FSMB data show modest dip in disciplinary actions

The figures for one year are in contrast to a five-year increase of 35%.

By Damon Adams — Posted May 22, 2006

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Disciplinary actions taken against physicians by state medical boards dropped slightly from 2004 to 2005, according to a new report by the Federation of State Medical Boards. But board officials said figures for one year are not enough to point to a trend that the decrease will continue.

In fact, during the past five years, disciplinary actions against doctors have increased 35%, the report shows.

Prejudicial actions such as suspensions, revocations and reprimands against physicians increased from 4,015 in 2001 to 5,412 in 2005. The number of non-prejudicial actions, which frequently are administrative and include actions such as license denial due to lack of qualification, went from 647 to 801 during the same period, a 24% increase.

Board leaders say reasons for the increase include improved efforts to crack down on problem physicians, streamlined complaint processes, additional board staff in some states and a rise in the physician population. A focus on patient safety by the public and elected officials also has contributed by raising awareness of medical errors and placing more scrutiny on medical boards.

"All of the boards are looking at ways in which they can be more diligent and efficient in serving the public," said James N. Thompson, MD, president and CEO of the FSMB, which released the numbers last month.

The Florida Board of Medicine increased total actions from 381 in 2001 to 901 in 2005. The board refined its complaint process, reducing the time it takes to resolve complaints. Other improvements included adding 50 employees and using outside consultants.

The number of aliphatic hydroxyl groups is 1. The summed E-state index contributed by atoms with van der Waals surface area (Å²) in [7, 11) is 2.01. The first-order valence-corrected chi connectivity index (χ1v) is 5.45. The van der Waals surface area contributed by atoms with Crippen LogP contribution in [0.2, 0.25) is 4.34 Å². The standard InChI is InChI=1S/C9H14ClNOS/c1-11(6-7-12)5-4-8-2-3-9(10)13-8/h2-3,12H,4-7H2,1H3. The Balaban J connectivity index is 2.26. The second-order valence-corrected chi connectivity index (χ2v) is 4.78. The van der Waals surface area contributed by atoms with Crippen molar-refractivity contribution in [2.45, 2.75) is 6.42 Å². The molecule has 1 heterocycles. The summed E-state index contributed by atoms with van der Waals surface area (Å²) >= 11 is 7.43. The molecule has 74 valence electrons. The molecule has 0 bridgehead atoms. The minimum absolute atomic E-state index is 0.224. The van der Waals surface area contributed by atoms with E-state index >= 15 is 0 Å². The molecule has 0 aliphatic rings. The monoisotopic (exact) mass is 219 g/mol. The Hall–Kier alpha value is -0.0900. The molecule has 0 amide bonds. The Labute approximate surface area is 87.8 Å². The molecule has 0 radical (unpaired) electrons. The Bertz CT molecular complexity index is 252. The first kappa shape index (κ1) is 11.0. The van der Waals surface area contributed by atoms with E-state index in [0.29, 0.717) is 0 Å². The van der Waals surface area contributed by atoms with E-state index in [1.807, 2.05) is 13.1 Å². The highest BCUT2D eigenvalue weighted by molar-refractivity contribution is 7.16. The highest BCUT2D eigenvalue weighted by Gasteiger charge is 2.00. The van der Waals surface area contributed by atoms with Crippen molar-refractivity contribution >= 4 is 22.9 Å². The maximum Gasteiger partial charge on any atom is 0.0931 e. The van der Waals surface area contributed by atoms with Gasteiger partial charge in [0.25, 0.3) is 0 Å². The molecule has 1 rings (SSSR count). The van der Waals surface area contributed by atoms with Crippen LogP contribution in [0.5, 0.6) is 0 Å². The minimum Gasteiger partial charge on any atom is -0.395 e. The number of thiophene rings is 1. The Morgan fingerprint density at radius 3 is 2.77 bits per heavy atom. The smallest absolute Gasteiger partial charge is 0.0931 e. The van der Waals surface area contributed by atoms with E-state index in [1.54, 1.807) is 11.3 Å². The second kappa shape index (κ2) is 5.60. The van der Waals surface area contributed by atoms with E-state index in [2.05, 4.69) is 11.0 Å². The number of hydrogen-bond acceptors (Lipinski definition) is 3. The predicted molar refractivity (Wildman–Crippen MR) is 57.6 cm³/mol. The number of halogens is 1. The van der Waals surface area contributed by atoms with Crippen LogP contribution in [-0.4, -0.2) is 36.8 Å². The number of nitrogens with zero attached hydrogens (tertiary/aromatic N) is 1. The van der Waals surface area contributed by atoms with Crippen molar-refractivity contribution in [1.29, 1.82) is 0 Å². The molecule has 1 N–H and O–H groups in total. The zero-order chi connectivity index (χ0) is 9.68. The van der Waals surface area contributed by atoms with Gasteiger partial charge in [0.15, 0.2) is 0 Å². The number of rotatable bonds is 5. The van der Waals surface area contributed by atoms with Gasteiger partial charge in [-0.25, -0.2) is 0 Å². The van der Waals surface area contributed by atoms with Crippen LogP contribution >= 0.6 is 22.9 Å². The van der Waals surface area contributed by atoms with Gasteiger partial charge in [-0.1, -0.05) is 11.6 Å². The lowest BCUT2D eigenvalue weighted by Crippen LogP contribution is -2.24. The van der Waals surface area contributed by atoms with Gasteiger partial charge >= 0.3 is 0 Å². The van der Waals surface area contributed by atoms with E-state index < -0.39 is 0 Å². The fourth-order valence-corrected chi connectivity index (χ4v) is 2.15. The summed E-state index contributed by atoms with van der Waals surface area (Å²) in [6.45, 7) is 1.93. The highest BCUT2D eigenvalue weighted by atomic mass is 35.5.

The Texas Medical Board benefited from a 2003 law that led to more funding, 30 new employees and speedier handling of complaints, including a focus on serious offenses such as sexual misconduct. Total board actions have more than doubled, from 241 in 2001 to 448 in 2005.

"A lot of it is the board is more aggressively going after standard-of-care violations," said Jill Wiggins, Texas Medical Board spokeswoman. "We're just constantly fine-tuning our efforts."

Some boards saw decreases between 2004 and 2005, including California, Georgia and Louisiana.

Total actions by the Louisiana State Board of Medical Examiners dropped to 64 in 2005, 18 fewer than in 2004.

"The [Louisiana] board was actually shut down for some time" because of Hurricane Katrina, Dr. Thompson said.

Nationwide, all actions taken by medical boards dipped by a total of only 52.

Board officials say substance abuse, unprofessional conduct and prescribing violations typically are the main reasons for discipline.

"I like to think the boards are doing a good job," said urologist N. Stacy Lankford, MD, president of the Medical Licensing Board of Indiana and chair-elect of the FSMB's board of directors. "Everybody's doing the best they can with the tools they have."

Public Citizen, a Washington, D.C.-based group, said the drop in disciplinary actions in 2005 means that most state boards are doing a bad job of protecting the public, thus exposing patients to doctors who are not practicing good medicine. In its analysis of FSMB data, the group said Kentucky ranked best in disciplining doctors and Mississippi ranked worst.

Legislation and pressure on medical boards would make the boards improve, the group said.

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Board actions

Overall, state medical boards have increased their disciplinary actions against physicians in the past five years. Here's a look at actions boards have taken:

Non-prejudicial actions Prejudicial actions Total actions
2001 647 4,015 4,662
2002 706 4,169 4,875
2003 640 4,590 5,230
2004 763 5,502 6,265
2005 801 5,412 6,213

Source: Federation of State Medical Boards, Trends in Physician Regulation, April

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External links

"Trends in Physician Regulation," Federation of State Medical Boards, April, in pdf (link)

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